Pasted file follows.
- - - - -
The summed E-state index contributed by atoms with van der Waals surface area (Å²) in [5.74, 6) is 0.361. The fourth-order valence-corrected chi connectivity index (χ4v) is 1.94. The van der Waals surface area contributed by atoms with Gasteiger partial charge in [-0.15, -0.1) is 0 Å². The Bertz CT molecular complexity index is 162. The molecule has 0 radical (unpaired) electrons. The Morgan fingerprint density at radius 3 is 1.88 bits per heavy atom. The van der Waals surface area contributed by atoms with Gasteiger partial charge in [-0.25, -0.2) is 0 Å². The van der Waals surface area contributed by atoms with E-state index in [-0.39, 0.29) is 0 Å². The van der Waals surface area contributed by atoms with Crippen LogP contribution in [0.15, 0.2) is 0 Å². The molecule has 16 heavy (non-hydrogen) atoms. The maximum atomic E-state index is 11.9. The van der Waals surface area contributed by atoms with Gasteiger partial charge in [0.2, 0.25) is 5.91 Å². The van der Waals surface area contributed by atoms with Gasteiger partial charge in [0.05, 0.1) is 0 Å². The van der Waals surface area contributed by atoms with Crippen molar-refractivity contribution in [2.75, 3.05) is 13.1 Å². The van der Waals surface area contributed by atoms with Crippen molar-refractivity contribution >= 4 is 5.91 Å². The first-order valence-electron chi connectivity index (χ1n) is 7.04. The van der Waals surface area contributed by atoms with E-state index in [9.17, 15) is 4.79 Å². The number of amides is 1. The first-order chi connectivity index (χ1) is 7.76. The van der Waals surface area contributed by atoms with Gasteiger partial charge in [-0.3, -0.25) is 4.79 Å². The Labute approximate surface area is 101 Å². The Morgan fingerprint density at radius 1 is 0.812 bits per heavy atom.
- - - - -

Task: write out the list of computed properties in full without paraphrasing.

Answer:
The summed E-state index contributed by atoms with van der Waals surface area (Å²) in [5.74, 6) is 0.361. The fourth-order valence-corrected chi connectivity index (χ4v) is 1.94. The van der Waals surface area contributed by atoms with Gasteiger partial charge in [-0.15, -0.1) is 0 Å². The Bertz CT molecular complexity index is 162. The molecule has 0 radical (unpaired) electrons. The Morgan fingerprint density at radius 3 is 1.88 bits per heavy atom. The van der Waals surface area contributed by atoms with Gasteiger partial charge in [-0.25, -0.2) is 0 Å². The van der Waals surface area contributed by atoms with E-state index in [-0.39, 0.29) is 0 Å². The van der Waals surface area contributed by atoms with Crippen LogP contribution in [0.15, 0.2) is 0 Å². The molecule has 16 heavy (non-hydrogen) atoms. The maximum atomic E-state index is 11.9. The van der Waals surface area contributed by atoms with Gasteiger partial charge in [0.2, 0.25) is 5.91 Å². The van der Waals surface area contributed by atoms with Gasteiger partial charge in [0.05, 0.1) is 0 Å². The van der Waals surface area contributed by atoms with Crippen molar-refractivity contribution in [2.75, 3.05) is 13.1 Å². The van der Waals surface area contributed by atoms with Crippen molar-refractivity contribution >= 4 is 5.91 Å². The first-order valence-electron chi connectivity index (χ1n) is 7.04. The van der Waals surface area contributed by atoms with E-state index in [9.17, 15) is 4.79 Å². The number of amides is 1. The first-order chi connectivity index (χ1) is 7.76. The van der Waals surface area contributed by atoms with Gasteiger partial charge in [-0.3, -0.25) is 4.79 Å². The Labute approximate surface area is 101 Å². The Morgan fingerprint density at radius 1 is 0.812 bits per heavy atom.